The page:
from the bursting of a gun. When asked if he considered the defenses of the Tennessee River safe, he answered, without hesitation, he did not. He said they were as good as could be constructed in the time allowed and with the means afforded, and most cheerfully accepted the tender of aid which we were sent to make. Order was sent to Captain Dixon, an able engineer, to project the works required, and we now come to you for several thousand volunteers, to be stationed on the Tennessee River-5,000, if they can be raised, and as many negro men as can be raised.
To give efficiency to our work, General Samuel D. Weakley, our charman, has been appointed aide-de-camp to the commanding officer of the department, and charged specially with the duty of mustering in the troops and serving as the military head until the corps shall be regularly organized.
We propose to raise a reigment of men past middle life to serve during the emergency, but the younger men will be enrolled for twelve months. The whole force we must arms with shot-guns and rifles, with which a strongly-fortified position can be defended as perfectly as with musket and bayonet, for the bayonet cannot be used here. We have applied to the Governor to have an act passed for the purchase of arms and their compress meant when necessary, and giving power to impress negro men, when necessary, to labor on the public works.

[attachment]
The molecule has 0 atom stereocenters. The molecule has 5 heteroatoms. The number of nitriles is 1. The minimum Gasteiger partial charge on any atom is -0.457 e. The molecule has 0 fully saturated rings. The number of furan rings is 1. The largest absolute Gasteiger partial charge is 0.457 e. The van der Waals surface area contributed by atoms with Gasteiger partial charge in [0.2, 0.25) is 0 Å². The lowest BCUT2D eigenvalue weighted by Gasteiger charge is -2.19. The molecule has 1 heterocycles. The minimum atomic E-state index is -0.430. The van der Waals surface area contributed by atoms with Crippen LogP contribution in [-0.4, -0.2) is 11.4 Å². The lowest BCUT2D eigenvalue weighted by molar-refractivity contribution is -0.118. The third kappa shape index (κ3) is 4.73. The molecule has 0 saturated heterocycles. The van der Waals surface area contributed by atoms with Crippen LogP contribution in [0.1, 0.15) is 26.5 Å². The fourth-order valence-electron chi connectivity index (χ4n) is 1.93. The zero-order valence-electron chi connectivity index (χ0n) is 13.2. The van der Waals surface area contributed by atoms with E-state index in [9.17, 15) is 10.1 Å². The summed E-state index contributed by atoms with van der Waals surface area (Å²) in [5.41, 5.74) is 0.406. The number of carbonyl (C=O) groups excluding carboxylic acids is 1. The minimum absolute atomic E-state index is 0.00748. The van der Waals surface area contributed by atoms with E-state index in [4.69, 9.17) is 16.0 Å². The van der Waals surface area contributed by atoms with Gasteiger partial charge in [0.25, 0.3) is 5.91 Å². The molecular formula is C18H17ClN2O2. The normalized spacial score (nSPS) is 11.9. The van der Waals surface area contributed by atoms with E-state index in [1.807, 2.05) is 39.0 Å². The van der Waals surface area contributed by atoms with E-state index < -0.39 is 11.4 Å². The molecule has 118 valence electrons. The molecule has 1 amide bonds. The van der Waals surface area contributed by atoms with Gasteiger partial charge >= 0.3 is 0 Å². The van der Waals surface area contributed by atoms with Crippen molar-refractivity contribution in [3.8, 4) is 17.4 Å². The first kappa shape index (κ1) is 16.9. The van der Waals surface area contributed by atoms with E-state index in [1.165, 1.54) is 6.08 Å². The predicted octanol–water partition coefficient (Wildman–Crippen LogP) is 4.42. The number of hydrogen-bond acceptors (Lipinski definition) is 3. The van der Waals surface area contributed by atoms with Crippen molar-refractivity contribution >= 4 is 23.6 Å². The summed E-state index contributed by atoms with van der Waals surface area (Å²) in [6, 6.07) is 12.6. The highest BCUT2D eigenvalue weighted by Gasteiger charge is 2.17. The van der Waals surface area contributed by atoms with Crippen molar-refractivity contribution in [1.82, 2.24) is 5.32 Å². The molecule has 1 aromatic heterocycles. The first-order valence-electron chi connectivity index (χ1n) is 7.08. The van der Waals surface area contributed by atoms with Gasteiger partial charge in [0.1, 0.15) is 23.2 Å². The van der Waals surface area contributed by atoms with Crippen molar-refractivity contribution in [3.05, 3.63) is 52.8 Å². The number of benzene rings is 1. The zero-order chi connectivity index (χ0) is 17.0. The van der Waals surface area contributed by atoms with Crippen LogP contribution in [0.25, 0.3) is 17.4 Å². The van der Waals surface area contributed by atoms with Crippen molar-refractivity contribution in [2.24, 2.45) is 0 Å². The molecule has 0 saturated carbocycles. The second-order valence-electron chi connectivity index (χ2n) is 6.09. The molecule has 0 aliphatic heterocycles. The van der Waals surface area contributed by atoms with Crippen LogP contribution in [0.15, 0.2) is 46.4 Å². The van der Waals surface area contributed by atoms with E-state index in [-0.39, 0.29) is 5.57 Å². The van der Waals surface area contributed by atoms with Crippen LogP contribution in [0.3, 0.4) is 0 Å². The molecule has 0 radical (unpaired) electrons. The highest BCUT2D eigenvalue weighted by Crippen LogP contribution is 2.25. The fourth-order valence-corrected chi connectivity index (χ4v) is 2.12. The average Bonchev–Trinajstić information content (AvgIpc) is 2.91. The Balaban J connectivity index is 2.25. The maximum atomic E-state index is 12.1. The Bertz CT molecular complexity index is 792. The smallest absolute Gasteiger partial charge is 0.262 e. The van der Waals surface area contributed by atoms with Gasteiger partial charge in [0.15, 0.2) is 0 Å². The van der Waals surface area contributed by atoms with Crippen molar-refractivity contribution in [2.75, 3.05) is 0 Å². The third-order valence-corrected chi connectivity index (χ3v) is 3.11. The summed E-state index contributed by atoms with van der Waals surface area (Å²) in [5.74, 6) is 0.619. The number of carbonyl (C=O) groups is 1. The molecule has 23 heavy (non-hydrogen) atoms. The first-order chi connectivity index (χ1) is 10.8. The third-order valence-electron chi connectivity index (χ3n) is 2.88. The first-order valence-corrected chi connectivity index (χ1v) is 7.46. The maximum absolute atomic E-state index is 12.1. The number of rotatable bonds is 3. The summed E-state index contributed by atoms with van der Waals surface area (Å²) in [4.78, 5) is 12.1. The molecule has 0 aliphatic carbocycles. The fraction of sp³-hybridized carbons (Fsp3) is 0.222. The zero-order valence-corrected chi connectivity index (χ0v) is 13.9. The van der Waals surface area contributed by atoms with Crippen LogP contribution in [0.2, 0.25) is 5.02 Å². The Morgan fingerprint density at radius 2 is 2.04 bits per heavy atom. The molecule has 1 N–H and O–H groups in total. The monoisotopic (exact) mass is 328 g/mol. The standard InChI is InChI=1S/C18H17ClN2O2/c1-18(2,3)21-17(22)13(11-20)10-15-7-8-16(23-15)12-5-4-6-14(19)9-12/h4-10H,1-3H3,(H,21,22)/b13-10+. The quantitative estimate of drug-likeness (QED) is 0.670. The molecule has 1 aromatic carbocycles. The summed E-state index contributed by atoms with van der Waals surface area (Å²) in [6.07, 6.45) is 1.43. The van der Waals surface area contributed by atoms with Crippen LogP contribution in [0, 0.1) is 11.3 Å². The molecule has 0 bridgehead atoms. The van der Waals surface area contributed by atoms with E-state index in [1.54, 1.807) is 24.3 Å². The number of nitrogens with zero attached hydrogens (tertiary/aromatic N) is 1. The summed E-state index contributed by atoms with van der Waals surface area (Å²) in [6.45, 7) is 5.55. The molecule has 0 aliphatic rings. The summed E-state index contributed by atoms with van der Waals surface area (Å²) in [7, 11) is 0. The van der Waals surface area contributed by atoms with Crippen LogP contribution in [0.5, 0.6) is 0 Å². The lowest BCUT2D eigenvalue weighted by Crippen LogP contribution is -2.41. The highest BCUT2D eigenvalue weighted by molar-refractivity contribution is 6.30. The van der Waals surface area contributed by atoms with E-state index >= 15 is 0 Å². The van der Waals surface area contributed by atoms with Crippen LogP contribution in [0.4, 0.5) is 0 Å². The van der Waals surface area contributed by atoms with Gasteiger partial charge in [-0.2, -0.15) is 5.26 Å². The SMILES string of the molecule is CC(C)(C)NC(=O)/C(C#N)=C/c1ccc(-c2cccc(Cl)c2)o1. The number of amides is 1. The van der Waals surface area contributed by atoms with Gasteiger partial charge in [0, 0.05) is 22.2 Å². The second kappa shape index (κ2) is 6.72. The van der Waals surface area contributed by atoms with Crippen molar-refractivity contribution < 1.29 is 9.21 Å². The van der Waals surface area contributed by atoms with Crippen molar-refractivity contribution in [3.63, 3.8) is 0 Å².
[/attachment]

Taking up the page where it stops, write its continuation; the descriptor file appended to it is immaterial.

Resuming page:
We have no expectation that force will be necessary, however. We expect a community so patriotic as our to furnish their private arms for the public service or become volunteers and use them. The impression that many men have that they will be more secure by retaining their arms for their personal defense is a great error. The true policy for Southern people is to keep the enemy at a distance. If he is suffered to penetrate into the interior we shall find our private arms of little benefit, and concerted action for self-defense becomes impracticable. In this hour of our peril the man who loves his family best provides for their safety by meeting the enemy on the threshold of the country.
The enemy is preparing a great expedition by land and water against our forces on the Mississippi River. The position of our army at Columbus is one of great strength, but unless it is properly sustained on its flanks and the communication on its rear preserved, the result might be a disaster involving the loss of our army there, with all its arms, artillery, and munitions, the consequences of which would be the command by the foe of this great river, the destruction of the town upon it, the loss if immense property, and the isolation of all the States west of the Mississippi from us.
A strong work and competent force on the Tennessee River is considered by every general at Columbus as a measure of great importance, not only to the security of North Alabama and North Mississippi, but of the Memphis and Charleston and Mobile and Ohio Railroads, and also preserving communication between our forces at Bowling Green and Columbus, and that no time is to be lost in occupying the position. We purpose to do so and at once.
William Dickson, of Franklin County, has been appointed quartermaster, and John t. Abernathy, of Lawrence Country, commissary, and the plan is fully matured, and the comfort of the volunteers and laborers will be provided for.
If our people at home were convinced, as we are, that a deadly struggle for our homes and property is impending, that the enemy in a few days will put forth his whole strength for our subjugation, they would rally en masse for the public defense.